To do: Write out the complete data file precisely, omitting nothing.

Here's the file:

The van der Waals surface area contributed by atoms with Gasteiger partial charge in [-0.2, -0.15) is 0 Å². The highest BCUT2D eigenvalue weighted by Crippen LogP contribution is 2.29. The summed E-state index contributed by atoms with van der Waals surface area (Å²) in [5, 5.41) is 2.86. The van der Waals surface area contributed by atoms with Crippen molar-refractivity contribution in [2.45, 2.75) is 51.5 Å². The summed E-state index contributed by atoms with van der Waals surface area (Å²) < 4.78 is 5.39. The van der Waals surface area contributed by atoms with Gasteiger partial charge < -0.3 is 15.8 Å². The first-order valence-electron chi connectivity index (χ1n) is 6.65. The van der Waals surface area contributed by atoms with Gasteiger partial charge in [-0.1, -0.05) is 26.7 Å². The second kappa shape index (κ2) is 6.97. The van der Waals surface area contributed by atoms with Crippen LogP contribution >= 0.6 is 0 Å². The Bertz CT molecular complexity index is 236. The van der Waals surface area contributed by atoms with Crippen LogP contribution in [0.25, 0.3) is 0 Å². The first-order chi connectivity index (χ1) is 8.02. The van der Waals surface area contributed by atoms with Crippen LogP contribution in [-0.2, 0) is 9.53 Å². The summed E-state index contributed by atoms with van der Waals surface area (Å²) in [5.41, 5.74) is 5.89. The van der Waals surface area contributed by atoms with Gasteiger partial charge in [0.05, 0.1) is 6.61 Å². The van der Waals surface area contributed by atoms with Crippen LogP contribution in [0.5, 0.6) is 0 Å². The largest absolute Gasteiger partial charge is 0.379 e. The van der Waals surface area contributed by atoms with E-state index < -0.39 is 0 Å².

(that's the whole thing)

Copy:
The van der Waals surface area contributed by atoms with Gasteiger partial charge in [-0.2, -0.15) is 0 Å². The highest BCUT2D eigenvalue weighted by Crippen LogP contribution is 2.29. The summed E-state index contributed by atoms with van der Waals surface area (Å²) in [5, 5.41) is 2.86. The van der Waals surface area contributed by atoms with Crippen molar-refractivity contribution in [2.45, 2.75) is 51.5 Å². The summed E-state index contributed by atoms with van der Waals surface area (Å²) < 4.78 is 5.39. The van der Waals surface area contributed by atoms with Gasteiger partial charge < -0.3 is 15.8 Å². The first-order valence-electron chi connectivity index (χ1n) is 6.65. The van der Waals surface area contributed by atoms with Gasteiger partial charge in [-0.1, -0.05) is 26.7 Å². The second kappa shape index (κ2) is 6.97. The van der Waals surface area contributed by atoms with Crippen LogP contribution >= 0.6 is 0 Å². The Bertz CT molecular complexity index is 236. The van der Waals surface area contributed by atoms with Crippen LogP contribution in [0.25, 0.3) is 0 Å². The first-order chi connectivity index (χ1) is 8.02. The van der Waals surface area contributed by atoms with Crippen LogP contribution in [-0.2, 0) is 9.53 Å². The summed E-state index contributed by atoms with van der Waals surface area (Å²) in [5.41, 5.74) is 5.89. The van der Waals surface area contributed by atoms with Gasteiger partial charge in [0.05, 0.1) is 6.61 Å². The van der Waals surface area contributed by atoms with Crippen LogP contribution in [0.5, 0.6) is 0 Å². The largest absolute Gasteiger partial charge is 0.379 e. The van der Waals surface area contributed by atoms with E-state index < -0.39 is 0 Å².